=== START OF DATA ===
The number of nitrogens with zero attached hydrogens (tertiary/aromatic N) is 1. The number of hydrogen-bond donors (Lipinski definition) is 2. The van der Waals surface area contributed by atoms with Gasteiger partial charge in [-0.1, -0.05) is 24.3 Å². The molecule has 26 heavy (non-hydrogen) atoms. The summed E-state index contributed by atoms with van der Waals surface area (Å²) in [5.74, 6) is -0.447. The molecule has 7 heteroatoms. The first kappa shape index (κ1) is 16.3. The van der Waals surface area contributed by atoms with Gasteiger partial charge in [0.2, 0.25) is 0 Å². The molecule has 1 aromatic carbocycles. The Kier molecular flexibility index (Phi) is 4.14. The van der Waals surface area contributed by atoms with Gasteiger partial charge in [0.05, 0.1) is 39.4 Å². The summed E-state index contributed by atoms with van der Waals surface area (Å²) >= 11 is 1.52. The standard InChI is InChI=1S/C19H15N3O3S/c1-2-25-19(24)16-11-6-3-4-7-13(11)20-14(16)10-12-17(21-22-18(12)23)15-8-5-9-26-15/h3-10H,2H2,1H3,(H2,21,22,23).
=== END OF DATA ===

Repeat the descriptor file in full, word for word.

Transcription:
The number of nitrogens with zero attached hydrogens (tertiary/aromatic N) is 1. The number of hydrogen-bond donors (Lipinski definition) is 2. The van der Waals surface area contributed by atoms with Gasteiger partial charge in [-0.1, -0.05) is 24.3 Å². The molecule has 26 heavy (non-hydrogen) atoms. The summed E-state index contributed by atoms with van der Waals surface area (Å²) in [5.74, 6) is -0.447. The molecule has 7 heteroatoms. The first kappa shape index (κ1) is 16.3. The van der Waals surface area contributed by atoms with Gasteiger partial charge in [0.2, 0.25) is 0 Å². The molecule has 1 aromatic carbocycles. The Kier molecular flexibility index (Phi) is 4.14. The van der Waals surface area contributed by atoms with Gasteiger partial charge in [0.05, 0.1) is 39.4 Å². The summed E-state index contributed by atoms with van der Waals surface area (Å²) >= 11 is 1.52. The standard InChI is InChI=1S/C19H15N3O3S/c1-2-25-19(24)16-11-6-3-4-7-13(11)20-14(16)10-12-17(21-22-18(12)23)15-8-5-9-26-15/h3-10H,2H2,1H3,(H2,21,22,23).